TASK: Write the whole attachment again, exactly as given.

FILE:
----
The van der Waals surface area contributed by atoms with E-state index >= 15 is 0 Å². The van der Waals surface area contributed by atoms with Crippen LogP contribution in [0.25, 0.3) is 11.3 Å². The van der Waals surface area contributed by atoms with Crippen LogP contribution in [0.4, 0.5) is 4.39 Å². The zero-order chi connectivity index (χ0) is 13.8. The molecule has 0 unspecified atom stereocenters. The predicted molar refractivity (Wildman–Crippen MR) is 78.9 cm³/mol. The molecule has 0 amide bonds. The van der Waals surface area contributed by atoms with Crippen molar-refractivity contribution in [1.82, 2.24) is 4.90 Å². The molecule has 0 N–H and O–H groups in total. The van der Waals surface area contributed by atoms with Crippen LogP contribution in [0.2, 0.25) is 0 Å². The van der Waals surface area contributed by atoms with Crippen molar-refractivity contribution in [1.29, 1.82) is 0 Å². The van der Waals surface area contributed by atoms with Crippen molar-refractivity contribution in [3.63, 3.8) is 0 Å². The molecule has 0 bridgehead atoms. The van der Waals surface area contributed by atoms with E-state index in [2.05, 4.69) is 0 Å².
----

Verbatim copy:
The van der Waals surface area contributed by atoms with E-state index >= 15 is 0 Å². The van der Waals surface area contributed by atoms with Crippen LogP contribution in [0.25, 0.3) is 11.3 Å². The van der Waals surface area contributed by atoms with Crippen LogP contribution in [0.4, 0.5) is 4.39 Å². The zero-order chi connectivity index (χ0) is 13.8. The molecule has 0 unspecified atom stereocenters. The predicted molar refractivity (Wildman–Crippen MR) is 78.9 cm³/mol. The molecule has 0 amide bonds. The van der Waals surface area contributed by atoms with Crippen molar-refractivity contribution in [1.82, 2.24) is 4.90 Å². The molecule has 0 N–H and O–H groups in total. The van der Waals surface area contributed by atoms with Crippen LogP contribution in [0.2, 0.25) is 0 Å². The van der Waals surface area contributed by atoms with Crippen molar-refractivity contribution in [1.29, 1.82) is 0 Å². The van der Waals surface area contributed by atoms with Crippen molar-refractivity contribution in [3.63, 3.8) is 0 Å². The molecule has 0 bridgehead atoms. The van der Waals surface area contributed by atoms with E-state index in [2.05, 4.69) is 0 Å².